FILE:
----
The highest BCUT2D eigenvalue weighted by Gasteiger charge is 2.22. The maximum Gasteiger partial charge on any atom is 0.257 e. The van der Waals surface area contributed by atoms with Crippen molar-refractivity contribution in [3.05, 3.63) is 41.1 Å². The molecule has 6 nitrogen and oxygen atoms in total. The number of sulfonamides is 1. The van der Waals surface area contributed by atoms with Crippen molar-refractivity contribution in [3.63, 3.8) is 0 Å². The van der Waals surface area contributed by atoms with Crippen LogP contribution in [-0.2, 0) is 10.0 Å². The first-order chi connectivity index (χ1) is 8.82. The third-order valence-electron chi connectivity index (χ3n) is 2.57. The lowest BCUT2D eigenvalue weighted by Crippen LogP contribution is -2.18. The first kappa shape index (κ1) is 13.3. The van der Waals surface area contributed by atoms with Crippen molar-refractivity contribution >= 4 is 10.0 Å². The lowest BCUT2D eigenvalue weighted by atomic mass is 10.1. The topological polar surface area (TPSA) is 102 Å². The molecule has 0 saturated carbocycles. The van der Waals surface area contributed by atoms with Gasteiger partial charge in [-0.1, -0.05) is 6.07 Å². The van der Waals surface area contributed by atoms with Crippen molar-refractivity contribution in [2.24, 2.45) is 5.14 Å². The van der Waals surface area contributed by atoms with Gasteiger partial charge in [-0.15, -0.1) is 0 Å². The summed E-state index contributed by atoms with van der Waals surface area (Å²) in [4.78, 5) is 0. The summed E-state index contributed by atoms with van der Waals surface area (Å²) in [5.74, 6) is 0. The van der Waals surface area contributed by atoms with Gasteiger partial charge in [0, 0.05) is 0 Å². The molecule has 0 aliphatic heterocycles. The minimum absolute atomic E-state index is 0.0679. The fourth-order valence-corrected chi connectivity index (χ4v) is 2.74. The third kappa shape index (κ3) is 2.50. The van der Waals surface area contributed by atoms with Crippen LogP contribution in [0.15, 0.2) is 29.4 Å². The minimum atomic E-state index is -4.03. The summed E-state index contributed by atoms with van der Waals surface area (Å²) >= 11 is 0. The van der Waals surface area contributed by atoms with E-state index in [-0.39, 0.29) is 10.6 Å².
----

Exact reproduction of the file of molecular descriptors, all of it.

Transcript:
The highest BCUT2D eigenvalue weighted by Gasteiger charge is 2.22. The maximum Gasteiger partial charge on any atom is 0.257 e. The van der Waals surface area contributed by atoms with Crippen molar-refractivity contribution in [3.05, 3.63) is 41.1 Å². The molecule has 6 nitrogen and oxygen atoms in total. The number of sulfonamides is 1. The van der Waals surface area contributed by atoms with Crippen molar-refractivity contribution in [3.63, 3.8) is 0 Å². The van der Waals surface area contributed by atoms with Crippen LogP contribution in [-0.2, 0) is 10.0 Å². The first-order chi connectivity index (χ1) is 8.82. The third-order valence-electron chi connectivity index (χ3n) is 2.57. The lowest BCUT2D eigenvalue weighted by Crippen LogP contribution is -2.18. The first kappa shape index (κ1) is 13.3. The van der Waals surface area contributed by atoms with Crippen molar-refractivity contribution >= 4 is 10.0 Å². The lowest BCUT2D eigenvalue weighted by atomic mass is 10.1. The topological polar surface area (TPSA) is 102 Å². The molecule has 0 saturated carbocycles. The van der Waals surface area contributed by atoms with Gasteiger partial charge in [-0.1, -0.05) is 6.07 Å². The van der Waals surface area contributed by atoms with Crippen molar-refractivity contribution in [2.24, 2.45) is 5.14 Å². The van der Waals surface area contributed by atoms with Gasteiger partial charge in [-0.15, -0.1) is 0 Å². The summed E-state index contributed by atoms with van der Waals surface area (Å²) in [4.78, 5) is 0. The summed E-state index contributed by atoms with van der Waals surface area (Å²) in [5.74, 6) is 0. The van der Waals surface area contributed by atoms with Gasteiger partial charge in [0, 0.05) is 0 Å². The molecule has 0 aliphatic heterocycles. The minimum absolute atomic E-state index is 0.0679. The fourth-order valence-corrected chi connectivity index (χ4v) is 2.74. The third kappa shape index (κ3) is 2.50. The van der Waals surface area contributed by atoms with Crippen LogP contribution in [0.15, 0.2) is 29.4 Å². The minimum atomic E-state index is -4.03. The summed E-state index contributed by atoms with van der Waals surface area (Å²) >= 11 is 0. The van der Waals surface area contributed by atoms with E-state index in [-0.39, 0.29) is 10.6 Å².